HealthDay News — Antiretroviral therapy resulting in long-term viral suppression of HIV may contribute to cancer prevention, according to a study published online in the Annals of Internal Medicine.

Lesley S. Park, Ph.D., M.P.H., from Stanford University in Palo Alto, Calif., and colleagues assessed data from a large prospective cohort from the Veterans Affairs to determine whether long-term HIV suppression resulting from sustained antiretroviral therapy reduced the incidence of AIDS-defining cancers and non-AIDS-defining cancers (some of which are caused by oncogenic viruses).

Participants included 42,441 HIV-positive veterans and 104,712 demographically-matched uninfected veterans (1999 to 2015).

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The researchers found that cancer incidence for HIV-positive versus uninfected persons was highest for unsuppressed persons (relative risk [RR], 2.35), lower among persons with early suppression (RR, 1.99), and lowest among persons with long-term suppression (RR, 1.52).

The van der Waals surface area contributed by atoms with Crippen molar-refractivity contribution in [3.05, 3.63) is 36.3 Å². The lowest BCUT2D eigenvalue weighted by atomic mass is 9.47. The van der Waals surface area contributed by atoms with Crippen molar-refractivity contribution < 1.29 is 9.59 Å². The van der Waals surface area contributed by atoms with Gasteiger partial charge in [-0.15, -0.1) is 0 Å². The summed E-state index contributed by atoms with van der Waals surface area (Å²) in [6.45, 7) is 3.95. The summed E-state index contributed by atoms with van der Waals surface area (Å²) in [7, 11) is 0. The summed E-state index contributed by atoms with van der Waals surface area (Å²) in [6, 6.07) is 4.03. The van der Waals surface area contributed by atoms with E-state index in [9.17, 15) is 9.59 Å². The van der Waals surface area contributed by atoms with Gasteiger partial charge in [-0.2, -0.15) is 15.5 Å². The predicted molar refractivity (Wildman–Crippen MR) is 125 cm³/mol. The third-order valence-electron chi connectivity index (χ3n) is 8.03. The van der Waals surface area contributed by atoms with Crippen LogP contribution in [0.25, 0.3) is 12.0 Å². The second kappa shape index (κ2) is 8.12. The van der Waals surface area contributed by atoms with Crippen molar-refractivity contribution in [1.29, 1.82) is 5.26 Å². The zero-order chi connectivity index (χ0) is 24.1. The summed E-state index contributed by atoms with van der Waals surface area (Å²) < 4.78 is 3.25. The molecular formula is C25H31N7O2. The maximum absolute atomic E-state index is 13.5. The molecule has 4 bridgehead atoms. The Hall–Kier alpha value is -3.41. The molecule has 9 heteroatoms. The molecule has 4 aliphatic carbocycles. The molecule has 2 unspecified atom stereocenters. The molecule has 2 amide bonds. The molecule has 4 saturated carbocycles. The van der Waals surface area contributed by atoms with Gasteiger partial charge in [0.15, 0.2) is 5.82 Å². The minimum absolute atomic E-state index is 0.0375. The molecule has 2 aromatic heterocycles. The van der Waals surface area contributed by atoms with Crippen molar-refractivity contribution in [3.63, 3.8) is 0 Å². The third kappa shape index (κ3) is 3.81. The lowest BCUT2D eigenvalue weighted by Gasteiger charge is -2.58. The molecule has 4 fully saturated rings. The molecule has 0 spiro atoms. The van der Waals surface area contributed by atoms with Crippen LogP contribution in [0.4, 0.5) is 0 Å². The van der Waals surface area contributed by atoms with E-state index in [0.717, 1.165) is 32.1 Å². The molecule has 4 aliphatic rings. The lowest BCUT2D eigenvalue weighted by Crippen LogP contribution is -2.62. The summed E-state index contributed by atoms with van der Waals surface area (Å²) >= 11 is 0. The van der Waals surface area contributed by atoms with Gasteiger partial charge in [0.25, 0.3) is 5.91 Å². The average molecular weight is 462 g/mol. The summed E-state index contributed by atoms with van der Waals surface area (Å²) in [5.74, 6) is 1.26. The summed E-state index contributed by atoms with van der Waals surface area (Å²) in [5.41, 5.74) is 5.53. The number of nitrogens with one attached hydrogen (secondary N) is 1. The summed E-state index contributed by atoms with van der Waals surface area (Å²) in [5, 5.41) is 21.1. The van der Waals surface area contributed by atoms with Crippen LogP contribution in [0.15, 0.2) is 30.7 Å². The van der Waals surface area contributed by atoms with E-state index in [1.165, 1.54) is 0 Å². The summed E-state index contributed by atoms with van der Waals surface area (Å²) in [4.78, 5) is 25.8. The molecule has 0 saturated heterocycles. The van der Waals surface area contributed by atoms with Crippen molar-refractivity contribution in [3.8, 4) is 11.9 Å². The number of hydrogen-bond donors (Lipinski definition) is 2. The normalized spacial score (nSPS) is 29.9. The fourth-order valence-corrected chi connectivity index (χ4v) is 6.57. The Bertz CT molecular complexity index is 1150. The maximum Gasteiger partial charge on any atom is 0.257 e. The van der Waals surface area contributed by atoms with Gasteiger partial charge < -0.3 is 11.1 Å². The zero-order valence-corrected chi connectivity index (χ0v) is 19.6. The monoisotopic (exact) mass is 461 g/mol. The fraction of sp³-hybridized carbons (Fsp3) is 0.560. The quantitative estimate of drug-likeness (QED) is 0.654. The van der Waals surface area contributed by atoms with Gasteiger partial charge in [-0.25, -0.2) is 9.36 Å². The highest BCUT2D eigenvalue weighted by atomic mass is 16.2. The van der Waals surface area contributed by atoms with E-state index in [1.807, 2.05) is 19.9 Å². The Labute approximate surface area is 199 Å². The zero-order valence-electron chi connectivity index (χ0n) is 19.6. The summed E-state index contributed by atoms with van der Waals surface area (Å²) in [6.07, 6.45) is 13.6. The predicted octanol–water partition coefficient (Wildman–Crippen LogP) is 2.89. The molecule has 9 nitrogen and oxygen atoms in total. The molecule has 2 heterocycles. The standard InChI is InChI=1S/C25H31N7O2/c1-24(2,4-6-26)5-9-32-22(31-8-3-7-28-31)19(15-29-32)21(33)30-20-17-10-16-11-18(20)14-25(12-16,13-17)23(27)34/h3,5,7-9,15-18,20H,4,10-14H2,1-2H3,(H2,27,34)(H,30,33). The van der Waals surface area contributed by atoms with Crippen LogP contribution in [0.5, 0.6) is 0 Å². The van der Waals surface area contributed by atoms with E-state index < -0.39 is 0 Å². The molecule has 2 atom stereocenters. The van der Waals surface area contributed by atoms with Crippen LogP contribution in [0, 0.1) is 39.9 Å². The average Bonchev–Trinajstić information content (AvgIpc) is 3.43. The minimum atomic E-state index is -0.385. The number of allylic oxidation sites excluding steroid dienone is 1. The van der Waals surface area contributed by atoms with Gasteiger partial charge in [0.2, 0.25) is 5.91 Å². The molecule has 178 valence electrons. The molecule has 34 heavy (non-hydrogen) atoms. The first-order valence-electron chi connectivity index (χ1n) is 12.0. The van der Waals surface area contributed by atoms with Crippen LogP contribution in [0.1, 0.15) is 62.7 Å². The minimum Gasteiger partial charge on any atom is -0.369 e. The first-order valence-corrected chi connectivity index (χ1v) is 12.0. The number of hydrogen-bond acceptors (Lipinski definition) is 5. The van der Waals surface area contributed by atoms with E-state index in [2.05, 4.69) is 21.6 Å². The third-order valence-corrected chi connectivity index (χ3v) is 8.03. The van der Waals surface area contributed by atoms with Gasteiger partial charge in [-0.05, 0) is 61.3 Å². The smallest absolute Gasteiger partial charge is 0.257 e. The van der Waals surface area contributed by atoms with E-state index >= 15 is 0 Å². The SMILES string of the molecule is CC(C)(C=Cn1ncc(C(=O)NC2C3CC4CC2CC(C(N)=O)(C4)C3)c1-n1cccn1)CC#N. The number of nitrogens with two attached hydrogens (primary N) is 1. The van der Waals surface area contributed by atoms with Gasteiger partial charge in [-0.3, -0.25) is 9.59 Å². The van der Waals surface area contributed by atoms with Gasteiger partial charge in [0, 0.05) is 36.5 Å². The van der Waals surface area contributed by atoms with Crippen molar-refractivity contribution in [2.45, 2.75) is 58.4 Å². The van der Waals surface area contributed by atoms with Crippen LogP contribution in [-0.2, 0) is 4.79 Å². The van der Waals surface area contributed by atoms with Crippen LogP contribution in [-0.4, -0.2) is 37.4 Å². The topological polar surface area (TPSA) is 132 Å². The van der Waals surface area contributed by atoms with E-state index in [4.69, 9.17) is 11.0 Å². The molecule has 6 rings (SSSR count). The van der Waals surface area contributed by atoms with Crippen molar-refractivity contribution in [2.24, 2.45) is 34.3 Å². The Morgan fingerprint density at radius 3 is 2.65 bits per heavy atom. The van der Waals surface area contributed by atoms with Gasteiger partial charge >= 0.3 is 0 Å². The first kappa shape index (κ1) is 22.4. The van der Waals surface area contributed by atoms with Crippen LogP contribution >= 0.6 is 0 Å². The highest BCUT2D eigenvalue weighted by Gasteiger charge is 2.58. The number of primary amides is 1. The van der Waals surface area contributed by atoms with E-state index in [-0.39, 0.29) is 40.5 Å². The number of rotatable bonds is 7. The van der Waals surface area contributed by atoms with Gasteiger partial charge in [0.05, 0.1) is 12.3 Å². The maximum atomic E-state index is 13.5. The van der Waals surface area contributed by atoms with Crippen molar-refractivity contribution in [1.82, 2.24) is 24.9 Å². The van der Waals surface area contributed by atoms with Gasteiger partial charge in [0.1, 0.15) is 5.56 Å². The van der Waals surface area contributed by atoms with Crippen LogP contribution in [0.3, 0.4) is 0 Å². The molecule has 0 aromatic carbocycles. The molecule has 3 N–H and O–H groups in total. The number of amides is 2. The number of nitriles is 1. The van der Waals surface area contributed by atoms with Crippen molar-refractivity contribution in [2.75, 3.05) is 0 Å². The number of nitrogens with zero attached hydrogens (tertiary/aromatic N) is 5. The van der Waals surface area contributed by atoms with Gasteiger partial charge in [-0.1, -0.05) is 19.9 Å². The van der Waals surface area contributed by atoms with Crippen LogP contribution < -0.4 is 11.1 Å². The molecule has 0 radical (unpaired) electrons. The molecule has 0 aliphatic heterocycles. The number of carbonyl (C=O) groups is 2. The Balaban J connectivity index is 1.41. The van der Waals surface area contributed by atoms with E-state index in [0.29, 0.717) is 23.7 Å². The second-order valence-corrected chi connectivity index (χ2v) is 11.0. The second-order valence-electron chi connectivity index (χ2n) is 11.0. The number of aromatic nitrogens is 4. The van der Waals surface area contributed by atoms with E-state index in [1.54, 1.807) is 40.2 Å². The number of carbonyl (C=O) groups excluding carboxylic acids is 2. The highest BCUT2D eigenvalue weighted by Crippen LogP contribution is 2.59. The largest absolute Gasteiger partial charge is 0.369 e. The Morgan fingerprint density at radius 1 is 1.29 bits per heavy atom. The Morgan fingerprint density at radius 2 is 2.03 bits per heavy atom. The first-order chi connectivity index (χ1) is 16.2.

This trend was strongest for AIDS-defining cancers (unsuppressed: RR, 22.73; early suppression: RR, 9.48; long-term suppression: RR, 2.22) and much weaker for non-AIDS defining cancers caused by viruses (unsuppressed: RR, 3.82; early suppression: RR, 3.42; long-term suppression: RR, 3.17). No association was seen for non-AIDS defining cancers not caused by viruses. “Patients with long-term viral suppression still had excess cancer risk,” the authors write.

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